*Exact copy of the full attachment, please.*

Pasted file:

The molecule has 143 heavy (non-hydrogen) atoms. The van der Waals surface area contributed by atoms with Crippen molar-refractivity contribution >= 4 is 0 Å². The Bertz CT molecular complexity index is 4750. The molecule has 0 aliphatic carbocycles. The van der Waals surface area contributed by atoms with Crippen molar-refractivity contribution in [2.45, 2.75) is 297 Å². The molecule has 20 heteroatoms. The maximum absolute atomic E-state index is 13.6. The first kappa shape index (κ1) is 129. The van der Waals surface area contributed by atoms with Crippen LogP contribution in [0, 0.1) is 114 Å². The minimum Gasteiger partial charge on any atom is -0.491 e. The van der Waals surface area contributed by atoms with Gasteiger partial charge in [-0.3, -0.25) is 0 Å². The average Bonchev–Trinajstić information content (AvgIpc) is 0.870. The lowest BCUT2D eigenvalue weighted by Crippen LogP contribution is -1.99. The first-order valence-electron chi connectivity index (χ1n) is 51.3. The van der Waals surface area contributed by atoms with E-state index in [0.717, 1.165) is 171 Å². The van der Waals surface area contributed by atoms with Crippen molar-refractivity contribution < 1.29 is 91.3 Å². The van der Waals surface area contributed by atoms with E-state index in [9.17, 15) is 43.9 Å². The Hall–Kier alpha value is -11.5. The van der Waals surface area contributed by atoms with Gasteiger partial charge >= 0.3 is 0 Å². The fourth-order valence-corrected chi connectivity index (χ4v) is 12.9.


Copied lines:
The molecule has 143 heavy (non-hydrogen) atoms. The van der Waals surface area contributed by atoms with Crippen molar-refractivity contribution >= 4 is 0 Å². The Bertz CT molecular complexity index is 4750. The molecule has 0 aliphatic carbocycles. The van der Waals surface area contributed by atoms with Crippen molar-refractivity contribution in [2.45, 2.75) is 297 Å². The molecule has 20 heteroatoms. The maximum absolute atomic E-state index is 13.6. The first kappa shape index (κ1) is 129. The van der Waals surface area contributed by atoms with Crippen LogP contribution in [0, 0.1) is 114 Å². The minimum Gasteiger partial charge on any atom is -0.491 e. The van der Waals surface area contributed by atoms with Gasteiger partial charge in [-0.3, -0.25) is 0 Å². The average Bonchev–Trinajstić information content (AvgIpc) is 0.870. The lowest BCUT2D eigenvalue weighted by Crippen LogP contribution is -1.99. The first-order valence-electron chi connectivity index (χ1n) is 51.3. The van der Waals surface area contributed by atoms with E-state index in [0.717, 1.165) is 171 Å². The van der Waals surface area contributed by atoms with Crippen molar-refractivity contribution < 1.29 is 91.3 Å². The van der Waals surface area contributed by atoms with E-state index in [9.17, 15) is 43.9 Å². The Hall–Kier alpha value is -11.5. The van der Waals surface area contributed by atoms with Gasteiger partial charge >= 0.3 is 0 Å². The fourth-order valence-corrected chi connectivity index (χ4v) is 12.9.